5. Gracias, Melannie. From here in Jinotega we are trying to grasp what happened and mourn with Chardon. As I told Sandy, my heart aches- and wraps around everyone at St. Mary’s, in Chardon. After living and teaching there for 7 pre-convent years, I too am proud to have called Chardon home. What I have read about Phyllis this week has most moved me (forgiveness!)…and so has the response of Chardon folks to darkness and hate (love!). Love wins. Always will.

    1. Thank you for your prayers and love, Dolly–coming to us all the way from Nicaragua. (Our world is so small…) Yes, I too was deeply touched by Phyliss’ response to her son’s death: forgiveness. She is one strong and faith-filled woman.

  6. Thank you Melannie,

    So simple, so profound! I can’t imagine what it is like to be there in the midst of it. My heart aches for all of you. All have been and will be in my prayers.

  7. Thanks so much Melannie! I, too, am so proud of the students and families of Chardon. A friend’s daughter is a senior there and he was reflecting on how he could support her ( and also his niece) His daughter said she was walking to school with friends and he wondered would she be embarrassed that Dad was with her. We all told him BE THERE. She is showing you that she and her friends have learned how to cope with this type of sadness. It’s not that she did not want to walk with him–but that now at 18–she had learned lessons from him and remembered. So many big and little good things have and will come from this as is usual with God.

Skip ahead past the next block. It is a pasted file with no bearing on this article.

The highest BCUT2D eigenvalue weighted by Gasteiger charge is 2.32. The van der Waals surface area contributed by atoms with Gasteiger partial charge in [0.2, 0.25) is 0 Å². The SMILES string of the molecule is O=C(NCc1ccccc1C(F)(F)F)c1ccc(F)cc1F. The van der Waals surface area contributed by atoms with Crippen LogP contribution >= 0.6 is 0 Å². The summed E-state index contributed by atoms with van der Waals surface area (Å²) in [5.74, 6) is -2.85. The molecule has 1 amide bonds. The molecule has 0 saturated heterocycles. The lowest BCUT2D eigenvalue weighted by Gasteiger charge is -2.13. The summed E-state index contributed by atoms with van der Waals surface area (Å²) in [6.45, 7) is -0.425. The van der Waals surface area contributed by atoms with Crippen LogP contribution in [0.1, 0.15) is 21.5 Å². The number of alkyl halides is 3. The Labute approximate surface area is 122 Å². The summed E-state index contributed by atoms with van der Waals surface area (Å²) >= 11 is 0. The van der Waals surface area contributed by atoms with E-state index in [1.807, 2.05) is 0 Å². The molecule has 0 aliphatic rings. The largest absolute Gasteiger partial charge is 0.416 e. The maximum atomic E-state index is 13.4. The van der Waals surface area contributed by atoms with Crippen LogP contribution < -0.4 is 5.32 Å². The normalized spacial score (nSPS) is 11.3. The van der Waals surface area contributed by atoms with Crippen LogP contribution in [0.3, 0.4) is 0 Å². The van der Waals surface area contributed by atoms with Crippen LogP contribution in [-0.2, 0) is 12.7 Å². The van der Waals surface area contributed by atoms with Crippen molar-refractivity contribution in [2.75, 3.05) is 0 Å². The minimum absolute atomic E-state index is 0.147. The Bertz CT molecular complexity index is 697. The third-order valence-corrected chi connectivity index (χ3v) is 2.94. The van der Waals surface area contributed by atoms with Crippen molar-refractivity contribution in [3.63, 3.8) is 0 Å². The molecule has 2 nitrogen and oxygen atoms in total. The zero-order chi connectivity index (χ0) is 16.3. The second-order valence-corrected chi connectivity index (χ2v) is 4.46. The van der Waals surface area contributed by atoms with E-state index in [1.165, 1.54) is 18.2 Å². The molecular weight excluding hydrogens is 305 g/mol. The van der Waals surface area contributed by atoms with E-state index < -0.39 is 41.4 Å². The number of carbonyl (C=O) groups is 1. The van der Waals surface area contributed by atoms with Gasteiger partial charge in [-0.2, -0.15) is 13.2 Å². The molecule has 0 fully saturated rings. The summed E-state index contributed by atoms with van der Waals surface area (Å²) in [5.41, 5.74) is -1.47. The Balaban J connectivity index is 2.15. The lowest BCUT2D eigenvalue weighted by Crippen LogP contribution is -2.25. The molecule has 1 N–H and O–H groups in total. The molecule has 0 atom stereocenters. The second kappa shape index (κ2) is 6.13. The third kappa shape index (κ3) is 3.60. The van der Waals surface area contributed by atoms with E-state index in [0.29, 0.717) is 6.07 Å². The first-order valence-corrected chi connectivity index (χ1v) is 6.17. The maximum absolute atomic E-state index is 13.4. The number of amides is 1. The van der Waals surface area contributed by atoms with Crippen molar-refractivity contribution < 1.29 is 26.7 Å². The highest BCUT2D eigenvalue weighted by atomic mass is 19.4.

I am so glad Phyllis had you to talk to.

  8. Melannie, here at Sangre we have been thinking of all those who live in Chardon and most especially those directly affected by this horrific tragedy. We hold everyone in our prayer and pray for a world where children and young adults can grow up in peace and hope.